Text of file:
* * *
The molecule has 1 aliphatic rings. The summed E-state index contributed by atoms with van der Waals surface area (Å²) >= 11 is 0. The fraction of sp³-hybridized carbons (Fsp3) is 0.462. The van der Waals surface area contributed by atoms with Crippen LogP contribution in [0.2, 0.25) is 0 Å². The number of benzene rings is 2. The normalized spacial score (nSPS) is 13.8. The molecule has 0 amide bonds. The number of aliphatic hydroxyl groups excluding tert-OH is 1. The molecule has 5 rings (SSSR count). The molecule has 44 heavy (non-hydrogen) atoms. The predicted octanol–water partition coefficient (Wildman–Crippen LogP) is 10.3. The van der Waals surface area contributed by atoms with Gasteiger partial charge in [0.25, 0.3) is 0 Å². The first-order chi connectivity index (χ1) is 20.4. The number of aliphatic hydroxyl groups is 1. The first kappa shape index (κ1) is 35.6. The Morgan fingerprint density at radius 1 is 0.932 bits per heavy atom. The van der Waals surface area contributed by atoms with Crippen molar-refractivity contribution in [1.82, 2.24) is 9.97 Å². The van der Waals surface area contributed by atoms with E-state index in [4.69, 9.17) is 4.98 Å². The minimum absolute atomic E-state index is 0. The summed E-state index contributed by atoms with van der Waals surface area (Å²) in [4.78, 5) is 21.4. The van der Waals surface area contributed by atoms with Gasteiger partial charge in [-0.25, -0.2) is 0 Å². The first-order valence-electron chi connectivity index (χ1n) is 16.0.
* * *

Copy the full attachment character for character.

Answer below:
The molecule has 1 aliphatic rings. The summed E-state index contributed by atoms with van der Waals surface area (Å²) >= 11 is 0. The fraction of sp³-hybridized carbons (Fsp3) is 0.462. The van der Waals surface area contributed by atoms with Crippen LogP contribution in [0.2, 0.25) is 0 Å². The number of benzene rings is 2. The normalized spacial score (nSPS) is 13.8. The molecule has 0 amide bonds. The number of aliphatic hydroxyl groups excluding tert-OH is 1. The molecule has 5 rings (SSSR count). The molecule has 44 heavy (non-hydrogen) atoms. The predicted octanol–water partition coefficient (Wildman–Crippen LogP) is 10.3. The van der Waals surface area contributed by atoms with Gasteiger partial charge in [0.25, 0.3) is 0 Å². The first-order chi connectivity index (χ1) is 20.4. The number of aliphatic hydroxyl groups is 1. The first kappa shape index (κ1) is 35.6. The Morgan fingerprint density at radius 1 is 0.932 bits per heavy atom. The van der Waals surface area contributed by atoms with Crippen molar-refractivity contribution in [1.82, 2.24) is 9.97 Å². The van der Waals surface area contributed by atoms with E-state index in [4.69, 9.17) is 4.98 Å². The minimum absolute atomic E-state index is 0. The summed E-state index contributed by atoms with van der Waals surface area (Å²) in [4.78, 5) is 21.4. The van der Waals surface area contributed by atoms with Gasteiger partial charge in [-0.25, -0.2) is 0 Å². The first-order valence-electron chi connectivity index (χ1n) is 16.0.